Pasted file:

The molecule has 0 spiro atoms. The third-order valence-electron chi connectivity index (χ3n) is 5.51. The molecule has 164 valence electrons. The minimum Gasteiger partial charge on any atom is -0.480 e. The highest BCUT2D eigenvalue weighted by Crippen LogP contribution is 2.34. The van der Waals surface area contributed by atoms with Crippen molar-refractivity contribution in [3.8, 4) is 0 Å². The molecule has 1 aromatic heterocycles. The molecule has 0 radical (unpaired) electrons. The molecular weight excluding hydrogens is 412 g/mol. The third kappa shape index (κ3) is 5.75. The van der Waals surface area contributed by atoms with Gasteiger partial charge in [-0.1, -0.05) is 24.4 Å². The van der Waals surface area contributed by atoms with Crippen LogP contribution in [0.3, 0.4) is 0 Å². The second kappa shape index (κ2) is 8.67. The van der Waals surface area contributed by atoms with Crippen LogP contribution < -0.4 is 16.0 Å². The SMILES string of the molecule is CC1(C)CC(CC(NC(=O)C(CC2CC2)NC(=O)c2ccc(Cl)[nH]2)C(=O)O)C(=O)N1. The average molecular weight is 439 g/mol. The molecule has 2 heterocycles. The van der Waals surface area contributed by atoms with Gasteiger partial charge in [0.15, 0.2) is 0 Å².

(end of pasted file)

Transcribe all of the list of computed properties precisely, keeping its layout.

The molecule has 0 spiro atoms. The third-order valence-electron chi connectivity index (χ3n) is 5.51. The molecule has 164 valence electrons. The minimum Gasteiger partial charge on any atom is -0.480 e. The highest BCUT2D eigenvalue weighted by Crippen LogP contribution is 2.34. The van der Waals surface area contributed by atoms with Crippen molar-refractivity contribution in [3.8, 4) is 0 Å². The molecule has 1 aromatic heterocycles. The molecule has 0 radical (unpaired) electrons. The molecular weight excluding hydrogens is 412 g/mol. The third kappa shape index (κ3) is 5.75. The van der Waals surface area contributed by atoms with Gasteiger partial charge in [-0.1, -0.05) is 24.4 Å². The van der Waals surface area contributed by atoms with Crippen LogP contribution in [0.3, 0.4) is 0 Å². The second kappa shape index (κ2) is 8.67. The van der Waals surface area contributed by atoms with Crippen LogP contribution < -0.4 is 16.0 Å². The SMILES string of the molecule is CC1(C)CC(CC(NC(=O)C(CC2CC2)NC(=O)c2ccc(Cl)[nH]2)C(=O)O)C(=O)N1. The average molecular weight is 439 g/mol. The molecule has 2 heterocycles. The van der Waals surface area contributed by atoms with Gasteiger partial charge in [0.15, 0.2) is 0 Å².